By recommendation on twitter I’m reading But What If We’re Wrong? Thinking About The Present As If It Were The Past by Chuck Klosterman who talks about our inability to predict.
I think he meant it as a joke but early in the book he describes how Occam’s Razor — the principle that the simplest solution is probably the right one — doesn’t work with predicting the future, and instead suggests Klosterman’s Razor:
The best hypothesis is the one that reflexively accepts its potential wrongness to begin with.
Stoic design teaches us to allow for this. When we are motivated by an insight from user feedback to do a thing, we not only agree that our insight or our solution could be wrong, we prepare a contingency.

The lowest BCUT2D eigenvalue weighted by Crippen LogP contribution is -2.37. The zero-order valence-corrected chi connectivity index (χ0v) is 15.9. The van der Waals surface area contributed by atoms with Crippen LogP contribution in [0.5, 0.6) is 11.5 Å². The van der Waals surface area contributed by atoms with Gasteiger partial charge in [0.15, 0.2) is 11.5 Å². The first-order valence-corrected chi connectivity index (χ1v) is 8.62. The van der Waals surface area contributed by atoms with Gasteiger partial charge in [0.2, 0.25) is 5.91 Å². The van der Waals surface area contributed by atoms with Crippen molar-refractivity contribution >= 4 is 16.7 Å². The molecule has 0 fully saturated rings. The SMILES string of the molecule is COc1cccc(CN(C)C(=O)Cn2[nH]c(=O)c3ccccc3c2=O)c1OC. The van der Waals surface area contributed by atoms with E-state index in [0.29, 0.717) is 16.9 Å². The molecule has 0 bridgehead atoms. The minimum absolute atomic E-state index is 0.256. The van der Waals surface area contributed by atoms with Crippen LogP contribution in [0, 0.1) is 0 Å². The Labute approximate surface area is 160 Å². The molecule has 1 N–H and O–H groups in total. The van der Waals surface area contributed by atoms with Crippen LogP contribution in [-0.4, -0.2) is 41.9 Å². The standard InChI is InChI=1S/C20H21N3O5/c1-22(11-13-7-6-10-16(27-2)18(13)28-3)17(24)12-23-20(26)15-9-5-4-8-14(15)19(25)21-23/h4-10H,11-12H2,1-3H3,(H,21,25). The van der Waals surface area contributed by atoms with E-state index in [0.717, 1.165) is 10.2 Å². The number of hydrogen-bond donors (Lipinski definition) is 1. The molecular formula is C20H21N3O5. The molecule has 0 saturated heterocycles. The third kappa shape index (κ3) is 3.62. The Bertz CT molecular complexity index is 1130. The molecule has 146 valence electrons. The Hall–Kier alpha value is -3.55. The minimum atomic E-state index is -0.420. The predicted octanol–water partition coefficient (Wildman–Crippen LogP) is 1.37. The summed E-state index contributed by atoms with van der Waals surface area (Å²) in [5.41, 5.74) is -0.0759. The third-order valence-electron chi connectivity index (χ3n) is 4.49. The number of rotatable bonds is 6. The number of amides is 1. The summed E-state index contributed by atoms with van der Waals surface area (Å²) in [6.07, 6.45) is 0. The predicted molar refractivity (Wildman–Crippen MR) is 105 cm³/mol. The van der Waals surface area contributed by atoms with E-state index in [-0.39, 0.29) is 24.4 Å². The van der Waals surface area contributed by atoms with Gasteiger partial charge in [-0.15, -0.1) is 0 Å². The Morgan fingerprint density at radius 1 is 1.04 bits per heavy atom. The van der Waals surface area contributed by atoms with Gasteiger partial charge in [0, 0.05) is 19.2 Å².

This is the premeditatio malorum principle - prepare for the worst, hope for the best. That contingency might just be a follow-up iteration — if our tweaks and experiments are sufficiently small then iteration is the default contingency — but large feature launches should be coupled with plans to roll those features back if something goes wrong.
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Remember that design is not art, but a practice.